dendent," if any thing, is considered still
lower in the scale of manly action. Is
it not then the same with the Press? Every
right thinking reader will answer in the
alliriative, because the Press must stand
upon the same moral basis, and be under
the samne obligations as the indlivitl_dua
Thtis bcing the caise, the good eit izen, man
o~f ptitnelpleI, anrd patriot, looking inrte his
own btreast will see there plainly itnscrib
ed, the direction, of duty to lbe taken itn the
premnises. We do not meant to say that
the "Democrit" or "-Whig" should sup
port no other paper but the one advoca
ting~ his own views, but we do mueatn to
say t hat the party man mcs Ihis first duty
to his party papcr, and shtould give it a
chtreeful, htrarty, arid liberal support
such ia sup'port as will ennbtle it to battle
mo'st efl'ecrively for thre principles it advo
cates, Its believes trite, arnd wishes carried
iuto el~eet in the government of the conr
'"The United Simtes peopale having cot
toon wool at first cost, and perhaps not
rusing qutite-so munch paste atnd gypsumi, anti
devil's dust, have beaten our mill owners
(Jut of every miarket for the coarset cot
tons; even out of our own markets ini In
(ha, where Armericani cotton shiirtng of
eqrual quality may be brnd for less thtan
half then l'toglish price. T1hnis is lhe fruit
of our free trade so far, whaich gives to
America a haloinee of very miany muillions
a year, whearewiuh to beat us out of our
owet markets. As yet we have somei
small ad vantage in rte litter faibrics, atnd
it is reigy tri preserve ilhis mniseral, ad
varntage that oure agriculture, our colonies,
atid our mnaritimre comtneree- tnot only the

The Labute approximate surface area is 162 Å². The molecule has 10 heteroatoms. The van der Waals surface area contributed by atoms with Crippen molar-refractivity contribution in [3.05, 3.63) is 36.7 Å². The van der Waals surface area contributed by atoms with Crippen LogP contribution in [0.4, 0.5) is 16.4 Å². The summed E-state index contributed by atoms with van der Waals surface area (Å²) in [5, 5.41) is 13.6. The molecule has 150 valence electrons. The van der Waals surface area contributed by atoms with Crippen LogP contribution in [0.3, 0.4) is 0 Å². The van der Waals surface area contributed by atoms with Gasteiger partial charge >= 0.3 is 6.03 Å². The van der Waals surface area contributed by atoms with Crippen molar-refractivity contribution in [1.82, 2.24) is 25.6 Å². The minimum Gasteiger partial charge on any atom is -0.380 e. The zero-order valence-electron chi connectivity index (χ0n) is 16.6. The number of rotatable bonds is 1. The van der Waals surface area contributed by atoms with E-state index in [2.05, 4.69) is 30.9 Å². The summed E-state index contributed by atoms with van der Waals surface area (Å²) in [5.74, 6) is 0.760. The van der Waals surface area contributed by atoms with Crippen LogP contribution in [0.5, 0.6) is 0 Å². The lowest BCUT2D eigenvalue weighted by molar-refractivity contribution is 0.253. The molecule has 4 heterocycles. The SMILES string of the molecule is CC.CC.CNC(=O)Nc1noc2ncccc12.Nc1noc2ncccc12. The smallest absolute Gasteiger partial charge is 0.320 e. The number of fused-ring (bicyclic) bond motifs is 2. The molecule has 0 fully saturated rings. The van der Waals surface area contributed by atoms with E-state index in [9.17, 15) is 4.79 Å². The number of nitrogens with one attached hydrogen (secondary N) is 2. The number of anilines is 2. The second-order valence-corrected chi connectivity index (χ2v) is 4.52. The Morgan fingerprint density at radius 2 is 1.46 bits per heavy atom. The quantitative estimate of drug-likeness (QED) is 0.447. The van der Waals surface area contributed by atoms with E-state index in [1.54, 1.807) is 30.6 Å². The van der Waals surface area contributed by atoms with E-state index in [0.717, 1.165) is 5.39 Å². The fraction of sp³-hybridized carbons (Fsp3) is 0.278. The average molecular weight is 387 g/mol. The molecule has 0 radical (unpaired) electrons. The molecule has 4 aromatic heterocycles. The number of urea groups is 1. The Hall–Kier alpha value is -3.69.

source ofour prinicipial wealth, but also
the rmilitary bualwiark of (oir safety, aro to
lie sacrifieed; andtt, allier all, this wretchued
advantage we cannot keep long, for a hit tle
expterience will ena ble the Uttited Sttes5 to
heait us in the fitter as in the coarser fa
brics. It is a remnarkabale and a signiifi..
caut fnct, thmt all the haler improvemeuanls
in collon moving achineryj /ave come ,from
the United States. Our cation triade is
tdoomned; atnd thte leagners can only accele
rate its ruin lby thte rtte att which th<~-y are
From the hlamburg Republicnn.
t iould call the attention of our rea
dersd the annexed leiter received from a
highly respectable and intelligent planter
in Msbeville District.
LONG CA E, AIDDEvLL-, S. C.
Frknd Baird :-Your numerous readers
in-thIE section are mneh pleased at the
cOgU4.Jou have taken in relation to Plank
Roads, We look forward to this descrip
tion O public improvement as not only
practicable, but highly expedient; and
frotihich we may be enabled to reap a
portido of benefit. ileretofore we have
beeibs it were, isolated between Savan
nah iver no one side, and the contem
pJated rail road on the other, too remote
from ejther to derivo much benefit from
the costruction of the one or improve
mt f the other. Hence we havo taken
no. t and felt but litile interest in the
suic of those enterprises. Being con
pe as it were, to satisfy ourselves on
de'rold system of had roads, to drag
orr uce to market through quagmires
to heat destruction of bur teams and
wa The light you and your corres
poI have thrown before u., open tiu
neV "pcs and we already begin to feel
th too 'may, by proper efforts, he
en' to-bring our faris within one half
th sent distance from market. We
lid v een so-long accustomed to our pres
en etched public road system that it
mtt dire some time to rouse the mass
6 f4onple from the lethargy [that eat
cb ahen; but I for one feel perfectly
saiil, even from the slight investiga
tion ave been able to give to the subject,
that e day is not far distant when Plank
Roa 'will supercede our present system,
in all the flat sandy sections of our
Srif not generally on all our main
Mia roads, It requires but little reflec
ton ihe part of our citizens to make
the& rceive the great inequality and
bi some character of our public road
syt .What are the facts as regards the
" . moinde of keeping up roads. I will
on qt-iice my own case, being what
mig e- termed a middle class farier,
,ands abbout thirty-five bags of cotton
tnn y. To get this Cotton to lam
hur Augusta requires five trips of my
waS Well, to enable me to take